Posts

A Method for Cryptographic Sigil Creation

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  Inspired by my recent conversations with Erik Arneson , Tres Henry , and Taylor Bell , I've been thinking a lot of late about the potential uses for cryptographic hashes in the creation of magical sigils.  After playing around with the ideas a bit and making a few false starts, I've developed a proof of concept to share with the wider community. Background:  What's a Cryptographic Hash? In the world of cryptography, a hash function is a one-way encryption operation.  This means that source data (plaintext) can be encrypted with a hash function, but once encrypted it cannot be decrypted.  This doesn't sound especially useful at first glance, but in truth these hash functions play a vital role in the world of information security.  Because the same input will always give the same hashed output, the hash of a file or other piece of data serves as a unique signature of that input.  This has many uses in file integrity checking, authentication, and other arenas, but from

Why I Love the Golden Dawn Tradition

 A little while ago, I wrote a post about some of the problems that I see in the present-day Golden Dawn tradition .  As I said at the time, I still hold the tradition dear to my heart even though I have issues with the temporal institutions that currently embody it.  To read my previous post, however, one might think I had nothing but criticism to offer. This post is the other side of that coin. For me, there is nothing else like the Golden Dawn.  Having spent about a decade doing magic in a temple setting, working through the grades and experiencing their energies and their impact in my life, it's still difficult to imagine not working magic that way--even though I haven't been in a working temple environment for a few years now.  While the A.'.A.'. is similar in structure, I've never been a fan of Crowley--though I have more empathy for him these days than I once did.  And there are various Masonic and para-masonic organizations which also share a lodge setting i

Toward a Methodology for Reality Hacking

"Superstition is the tribute paid by ignorance to knowledge of which it recognises the value but does not understand the significance." Dion Fortune, Sane Occultism If you have read my previous post on magic as hacking , you may find yourself persuaded by the similarities between the two activities, but asking yourself where exactly that leaves you as far as putting the information into action.  A set of techniques or processes gets us only so far as the use cases they were developed for:  continuing to slavishly rely on them in circumstances they were not intended to address seems superstitious at best (using Dion Fortune's definition above), and potentially ineffectual or counterproductive at worst.  Nor does it help to understand what the tactics are unless you can also have some insight into where (and why) these can and should be applied.  With that in mind, I've been spending my time lately considering what a methodology would look like if we are to approach mag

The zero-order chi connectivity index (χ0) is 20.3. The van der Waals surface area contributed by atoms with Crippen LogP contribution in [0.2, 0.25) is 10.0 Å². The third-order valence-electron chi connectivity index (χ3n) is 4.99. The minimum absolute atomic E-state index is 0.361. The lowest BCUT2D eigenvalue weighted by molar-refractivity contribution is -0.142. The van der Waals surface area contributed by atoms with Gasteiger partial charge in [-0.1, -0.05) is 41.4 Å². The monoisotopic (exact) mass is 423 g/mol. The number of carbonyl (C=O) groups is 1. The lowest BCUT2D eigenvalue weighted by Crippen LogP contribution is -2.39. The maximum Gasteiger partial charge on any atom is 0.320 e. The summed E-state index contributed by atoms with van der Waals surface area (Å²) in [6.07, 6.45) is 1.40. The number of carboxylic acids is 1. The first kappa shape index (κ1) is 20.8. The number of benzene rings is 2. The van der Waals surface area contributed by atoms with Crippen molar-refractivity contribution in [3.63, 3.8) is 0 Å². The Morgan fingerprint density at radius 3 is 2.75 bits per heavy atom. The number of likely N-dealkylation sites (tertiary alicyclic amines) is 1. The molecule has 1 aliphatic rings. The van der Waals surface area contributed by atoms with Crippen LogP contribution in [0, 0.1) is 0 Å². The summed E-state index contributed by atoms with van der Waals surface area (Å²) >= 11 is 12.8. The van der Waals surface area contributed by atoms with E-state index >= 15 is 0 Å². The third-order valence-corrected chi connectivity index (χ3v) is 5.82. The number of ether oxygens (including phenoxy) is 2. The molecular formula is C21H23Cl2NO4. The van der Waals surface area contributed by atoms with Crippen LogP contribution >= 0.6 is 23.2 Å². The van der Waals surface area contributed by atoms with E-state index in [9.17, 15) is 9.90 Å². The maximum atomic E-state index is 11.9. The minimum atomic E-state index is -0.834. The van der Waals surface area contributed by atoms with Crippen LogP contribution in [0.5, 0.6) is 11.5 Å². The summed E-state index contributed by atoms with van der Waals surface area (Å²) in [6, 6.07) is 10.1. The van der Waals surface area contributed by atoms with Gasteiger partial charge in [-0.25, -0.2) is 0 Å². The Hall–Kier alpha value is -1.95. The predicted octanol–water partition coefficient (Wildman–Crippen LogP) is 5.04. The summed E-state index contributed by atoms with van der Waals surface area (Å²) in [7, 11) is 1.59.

On Magic and Hacking

We look hard We look through We look hard to see for real Sisters of Mercy, "Lucretia My Reflection" Inspired by my recent conversation with the delightful Erik Arneson , I decided to take some time and write up a more cohesive set of my thoughts on the interrelationship of magic and computer hacking. Prefatory note:  "Hacking" is a very broad term, which covers not only intrusion into computer systems, but also their defense, engineering, and an entirely vast array of non-computer-related tinkering, making, and puzzling.  Here, however, I'm talking specifically about the offensive side of hacking:  the approach to breaking into computers and networks. In my day job, I'm a professional computer hacker.  I work on an internal red team, which means that I'm paid by my employer to break into our own systems before criminal threat actors can do so, and serve as a sparring partner for our network defenders.  In recent years I've seen a great many parallel

Podcast Interviews, Part Three

I recently had the pleasure of being interviewed by Erik Arneson , host of the outstanding Arnemancy podcast .  We had a delightful conversation on the relationship of magic and computer hacking, the esoteric uses of cryptography, and a great deal about the philosophical underpinnings of magic--including some of the big questions that arise when you begin to explore the nature of magic itself. Mercifully, we did not talk about the Kybalion. Big thanks to Erik for having me on the podcast! Listen now:  Anything but the Kybalion

Podcast Interviews, Part Two

 My friend Taylor Bell recently interviewed me for the Green Lion Podcast , in a two-part episode.  I always have great conversations with Taylor, and it was a lot of fun to record this one together.  We dig into the weeds of magic, Forteana, and all things weird and wonderful. Interview Part One Interview Part Two

Podcast Interviews, Part One

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  Recently I had my first podcast interview, on Projeto Mayhem .  Watch as I get tag-teamed by Marcelo del Debbio and Andre Descrovi about the Kybalion, one of the most controversial texts in modern western occultism.  Thanks to both of them for having me on the show and for the thought-provoking questions!